And now the moment you have all been waiting for… It is with great pleasure that we announce that the François Prize 2022 goes to ‘Environmental Intervention: An Activist Idea or Legal Tool?’ This thesis provides an analysis of the possibilities of environmental protection under the principle of non-intervention. It was authored by Emma Rosa van den Boogaard from Utrecht University. She was inspired by a very powerful image that we have all seen on television, so aptly described as follows by the author: we see ‘pictures of the beautiful Amazon rainforest going up in flames, whilst the Brazilian President Bolsonaro refuses international assistance’. These pictures motivated the author of this excellent thesis to engage in research of the circumstances under which States can lawfully intervene in the domestic sphere of another sovereign State, sometimes against the latter’s wishes or consent, in response to environmental emergencies. To answer this question, an analysis of the legal framework regarding the principle of non-intervention was provided. The thesis concludes that environmental intervention can only be lawful if the intervention does not fall within the reserved domain and/or does not amount to coercion. Emma Rosa van den Boogaard argues that environmental intervention has high potential to develop from an activist idea into a legal tool. She proposes that when the consequences of climate change are felt more deeply and more frequently, the reliance on sovereign independence as a shield from environmental intervention will weaken considerably. One day, we might no longer speak of a right to environmental intervention, but of an actual obligation to do so.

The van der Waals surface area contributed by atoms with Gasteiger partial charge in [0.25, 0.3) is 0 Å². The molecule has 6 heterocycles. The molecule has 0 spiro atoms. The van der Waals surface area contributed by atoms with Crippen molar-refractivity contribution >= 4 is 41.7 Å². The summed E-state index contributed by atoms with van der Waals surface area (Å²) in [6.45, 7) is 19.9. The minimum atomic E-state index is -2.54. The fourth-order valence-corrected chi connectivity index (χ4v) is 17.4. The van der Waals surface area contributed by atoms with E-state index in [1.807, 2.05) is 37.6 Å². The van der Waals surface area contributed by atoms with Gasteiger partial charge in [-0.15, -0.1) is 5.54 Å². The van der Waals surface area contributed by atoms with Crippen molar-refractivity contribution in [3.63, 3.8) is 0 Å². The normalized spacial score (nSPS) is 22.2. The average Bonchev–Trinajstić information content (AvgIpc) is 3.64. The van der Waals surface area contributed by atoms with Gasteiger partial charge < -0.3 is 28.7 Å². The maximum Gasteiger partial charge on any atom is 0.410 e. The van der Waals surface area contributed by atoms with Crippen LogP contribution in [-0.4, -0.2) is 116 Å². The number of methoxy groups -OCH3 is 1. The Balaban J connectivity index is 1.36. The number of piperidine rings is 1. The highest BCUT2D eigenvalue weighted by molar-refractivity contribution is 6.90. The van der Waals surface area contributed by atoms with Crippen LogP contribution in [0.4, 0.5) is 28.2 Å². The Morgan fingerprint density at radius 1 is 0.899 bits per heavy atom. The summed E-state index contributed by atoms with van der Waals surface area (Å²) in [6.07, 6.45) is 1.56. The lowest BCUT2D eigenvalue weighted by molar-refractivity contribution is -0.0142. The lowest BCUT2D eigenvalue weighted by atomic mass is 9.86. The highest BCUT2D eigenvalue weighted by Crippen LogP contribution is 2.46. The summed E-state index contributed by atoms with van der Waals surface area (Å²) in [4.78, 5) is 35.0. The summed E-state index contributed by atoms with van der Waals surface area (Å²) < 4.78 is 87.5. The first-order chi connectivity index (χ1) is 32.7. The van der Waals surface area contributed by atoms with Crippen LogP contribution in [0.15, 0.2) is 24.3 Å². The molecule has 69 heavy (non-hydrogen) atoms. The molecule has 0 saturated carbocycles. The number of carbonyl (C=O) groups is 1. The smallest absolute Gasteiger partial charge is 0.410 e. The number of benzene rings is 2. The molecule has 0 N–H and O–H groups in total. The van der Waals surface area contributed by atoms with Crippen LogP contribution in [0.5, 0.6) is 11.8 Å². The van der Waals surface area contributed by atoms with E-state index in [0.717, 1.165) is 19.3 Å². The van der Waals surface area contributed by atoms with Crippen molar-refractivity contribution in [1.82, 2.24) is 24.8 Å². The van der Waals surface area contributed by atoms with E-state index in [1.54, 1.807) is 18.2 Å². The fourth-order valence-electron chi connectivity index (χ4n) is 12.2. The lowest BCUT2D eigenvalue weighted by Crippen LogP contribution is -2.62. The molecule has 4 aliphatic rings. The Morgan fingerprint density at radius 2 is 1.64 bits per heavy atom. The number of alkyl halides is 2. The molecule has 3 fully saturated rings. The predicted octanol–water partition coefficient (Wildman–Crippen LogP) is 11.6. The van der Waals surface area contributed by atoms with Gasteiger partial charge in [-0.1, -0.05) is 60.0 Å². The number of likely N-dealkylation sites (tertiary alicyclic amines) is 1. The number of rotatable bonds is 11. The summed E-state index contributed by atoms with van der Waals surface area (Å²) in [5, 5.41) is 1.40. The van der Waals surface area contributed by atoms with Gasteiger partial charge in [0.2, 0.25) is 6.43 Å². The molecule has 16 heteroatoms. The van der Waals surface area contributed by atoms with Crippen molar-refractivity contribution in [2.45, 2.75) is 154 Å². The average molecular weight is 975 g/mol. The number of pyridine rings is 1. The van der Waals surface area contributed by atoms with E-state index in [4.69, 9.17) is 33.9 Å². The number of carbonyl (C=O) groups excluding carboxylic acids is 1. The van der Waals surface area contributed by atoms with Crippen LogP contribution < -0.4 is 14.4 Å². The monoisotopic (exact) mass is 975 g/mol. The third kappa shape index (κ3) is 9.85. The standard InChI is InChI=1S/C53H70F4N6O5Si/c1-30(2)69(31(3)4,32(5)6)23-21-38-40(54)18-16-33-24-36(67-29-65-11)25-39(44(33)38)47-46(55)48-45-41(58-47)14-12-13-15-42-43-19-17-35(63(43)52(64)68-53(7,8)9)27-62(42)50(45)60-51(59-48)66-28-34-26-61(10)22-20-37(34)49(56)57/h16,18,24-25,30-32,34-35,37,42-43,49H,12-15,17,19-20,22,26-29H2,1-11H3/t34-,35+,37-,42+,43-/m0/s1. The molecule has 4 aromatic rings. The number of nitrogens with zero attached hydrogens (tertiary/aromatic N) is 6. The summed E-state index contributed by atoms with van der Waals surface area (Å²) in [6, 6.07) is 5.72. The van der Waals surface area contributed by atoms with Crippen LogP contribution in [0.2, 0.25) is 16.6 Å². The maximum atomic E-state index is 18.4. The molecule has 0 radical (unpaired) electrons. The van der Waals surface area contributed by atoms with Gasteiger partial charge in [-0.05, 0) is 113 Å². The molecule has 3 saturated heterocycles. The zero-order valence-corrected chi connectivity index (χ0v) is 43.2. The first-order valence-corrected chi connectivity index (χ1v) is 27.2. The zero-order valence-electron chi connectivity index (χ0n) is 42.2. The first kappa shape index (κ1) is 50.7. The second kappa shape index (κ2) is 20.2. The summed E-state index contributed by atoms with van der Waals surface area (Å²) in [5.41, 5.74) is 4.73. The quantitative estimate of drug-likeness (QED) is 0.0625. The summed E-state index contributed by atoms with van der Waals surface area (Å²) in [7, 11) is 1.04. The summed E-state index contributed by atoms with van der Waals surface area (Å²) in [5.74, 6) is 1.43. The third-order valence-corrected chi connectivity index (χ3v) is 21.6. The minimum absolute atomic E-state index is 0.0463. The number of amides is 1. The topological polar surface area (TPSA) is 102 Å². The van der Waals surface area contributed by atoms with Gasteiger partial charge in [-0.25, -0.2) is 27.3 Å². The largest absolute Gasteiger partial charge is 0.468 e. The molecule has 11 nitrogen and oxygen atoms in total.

We were impressed by the powerful way in which the societal relevance of the research is shown with the help of an image that is hard to forget: the devastating forest fires in Brazil, and the government’s refusal to do anything about it. The academic relevance is explained by comparing the right to intervene in the domestic sphere of another sovereign State in response to environmental emergencies, with the right to intervene in response to humanitarian emergencies under the Responsibility to Protect or R2P doctrine. We further found that the thesis had a very solid and logical structure. The problem was very well defined and delineated, and the research results in a clear and convincing conclusion.
As members of the jury, we wish to congratulate both students with this honour, and we wish them all the very best in their future careers, which will undoubtedly be successful and illustrious.
The Hague, November 2022
G.R. de Groot
Chairman of the Jury
Member of the Jury
Member of the Jury